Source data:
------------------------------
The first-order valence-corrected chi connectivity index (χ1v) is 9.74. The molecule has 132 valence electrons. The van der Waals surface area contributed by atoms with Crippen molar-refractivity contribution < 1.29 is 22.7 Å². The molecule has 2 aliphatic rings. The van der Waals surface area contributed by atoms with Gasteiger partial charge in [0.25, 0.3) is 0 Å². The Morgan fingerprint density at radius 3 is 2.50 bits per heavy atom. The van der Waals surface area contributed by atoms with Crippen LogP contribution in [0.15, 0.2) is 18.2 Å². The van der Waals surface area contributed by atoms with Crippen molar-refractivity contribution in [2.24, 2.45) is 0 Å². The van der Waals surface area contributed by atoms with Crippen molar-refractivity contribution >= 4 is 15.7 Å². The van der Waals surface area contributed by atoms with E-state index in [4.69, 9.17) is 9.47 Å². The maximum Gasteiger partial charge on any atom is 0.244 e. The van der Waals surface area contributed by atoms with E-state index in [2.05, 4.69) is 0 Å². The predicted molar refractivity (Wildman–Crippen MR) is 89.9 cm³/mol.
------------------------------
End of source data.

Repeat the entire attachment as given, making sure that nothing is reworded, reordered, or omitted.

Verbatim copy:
The first-order valence-corrected chi connectivity index (χ1v) is 9.74. The molecule has 132 valence electrons. The van der Waals surface area contributed by atoms with Crippen molar-refractivity contribution < 1.29 is 22.7 Å². The molecule has 2 aliphatic rings. The van der Waals surface area contributed by atoms with Gasteiger partial charge in [0.25, 0.3) is 0 Å². The Morgan fingerprint density at radius 3 is 2.50 bits per heavy atom. The van der Waals surface area contributed by atoms with Crippen LogP contribution in [0.15, 0.2) is 18.2 Å². The van der Waals surface area contributed by atoms with Crippen molar-refractivity contribution in [2.24, 2.45) is 0 Å². The van der Waals surface area contributed by atoms with Crippen molar-refractivity contribution >= 4 is 15.7 Å². The van der Waals surface area contributed by atoms with E-state index in [4.69, 9.17) is 9.47 Å². The maximum Gasteiger partial charge on any atom is 0.244 e. The van der Waals surface area contributed by atoms with E-state index in [2.05, 4.69) is 0 Å². The predicted molar refractivity (Wildman–Crippen MR) is 89.9 cm³/mol.